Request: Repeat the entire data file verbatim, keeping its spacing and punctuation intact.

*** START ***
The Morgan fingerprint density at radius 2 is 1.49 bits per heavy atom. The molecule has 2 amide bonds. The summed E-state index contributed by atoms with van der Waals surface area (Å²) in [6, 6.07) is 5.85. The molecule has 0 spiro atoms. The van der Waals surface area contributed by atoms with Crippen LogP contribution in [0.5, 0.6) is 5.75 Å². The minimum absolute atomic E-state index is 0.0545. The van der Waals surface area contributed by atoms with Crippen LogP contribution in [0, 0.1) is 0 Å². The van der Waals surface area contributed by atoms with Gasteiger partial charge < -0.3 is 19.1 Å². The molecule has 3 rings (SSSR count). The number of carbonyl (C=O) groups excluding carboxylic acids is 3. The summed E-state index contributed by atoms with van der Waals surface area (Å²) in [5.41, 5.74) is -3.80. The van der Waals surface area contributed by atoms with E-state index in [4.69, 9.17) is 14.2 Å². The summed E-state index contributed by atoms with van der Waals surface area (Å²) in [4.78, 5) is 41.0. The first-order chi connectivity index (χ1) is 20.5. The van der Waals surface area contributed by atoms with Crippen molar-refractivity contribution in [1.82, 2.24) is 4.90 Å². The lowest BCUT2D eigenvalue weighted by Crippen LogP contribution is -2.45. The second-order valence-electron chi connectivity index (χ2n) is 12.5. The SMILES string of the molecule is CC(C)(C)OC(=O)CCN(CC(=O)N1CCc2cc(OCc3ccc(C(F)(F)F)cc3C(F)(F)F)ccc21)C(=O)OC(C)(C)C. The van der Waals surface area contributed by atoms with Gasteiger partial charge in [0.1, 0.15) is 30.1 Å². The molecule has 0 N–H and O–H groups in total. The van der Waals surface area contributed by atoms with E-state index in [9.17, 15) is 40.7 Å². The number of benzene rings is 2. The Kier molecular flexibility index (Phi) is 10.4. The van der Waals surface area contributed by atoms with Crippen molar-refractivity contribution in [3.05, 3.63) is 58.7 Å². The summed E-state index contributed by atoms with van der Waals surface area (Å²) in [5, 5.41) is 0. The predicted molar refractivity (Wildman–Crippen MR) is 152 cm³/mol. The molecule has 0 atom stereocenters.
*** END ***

The Morgan fingerprint density at radius 2 is 1.49 bits per heavy atom. The molecule has 2 amide bonds. The summed E-state index contributed by atoms with van der Waals surface area (Å²) in [6, 6.07) is 5.85. The molecule has 0 spiro atoms. The van der Waals surface area contributed by atoms with Crippen LogP contribution in [0.5, 0.6) is 5.75 Å². The minimum absolute atomic E-state index is 0.0545. The van der Waals surface area contributed by atoms with Crippen LogP contribution in [0, 0.1) is 0 Å². The van der Waals surface area contributed by atoms with Gasteiger partial charge < -0.3 is 19.1 Å². The molecule has 3 rings (SSSR count). The number of carbonyl (C=O) groups excluding carboxylic acids is 3. The summed E-state index contributed by atoms with van der Waals surface area (Å²) in [5.41, 5.74) is -3.80. The van der Waals surface area contributed by atoms with E-state index in [4.69, 9.17) is 14.2 Å². The summed E-state index contributed by atoms with van der Waals surface area (Å²) in [4.78, 5) is 41.0. The first-order chi connectivity index (χ1) is 20.5. The van der Waals surface area contributed by atoms with Crippen molar-refractivity contribution in [1.82, 2.24) is 4.90 Å². The lowest BCUT2D eigenvalue weighted by Crippen LogP contribution is -2.45. The second-order valence-electron chi connectivity index (χ2n) is 12.5. The SMILES string of the molecule is CC(C)(C)OC(=O)CCN(CC(=O)N1CCc2cc(OCc3ccc(C(F)(F)F)cc3C(F)(F)F)ccc21)C(=O)OC(C)(C)C. The van der Waals surface area contributed by atoms with Gasteiger partial charge in [0.1, 0.15) is 30.1 Å². The molecule has 0 N–H and O–H groups in total. The van der Waals surface area contributed by atoms with E-state index in [9.17, 15) is 40.7 Å². The number of benzene rings is 2. The Kier molecular flexibility index (Phi) is 10.4. The van der Waals surface area contributed by atoms with Crippen molar-refractivity contribution in [3.05, 3.63) is 58.7 Å². The summed E-state index contributed by atoms with van der Waals surface area (Å²) in [5, 5.41) is 0. The predicted molar refractivity (Wildman–Crippen MR) is 152 cm³/mol. The molecule has 0 atom stereocenters.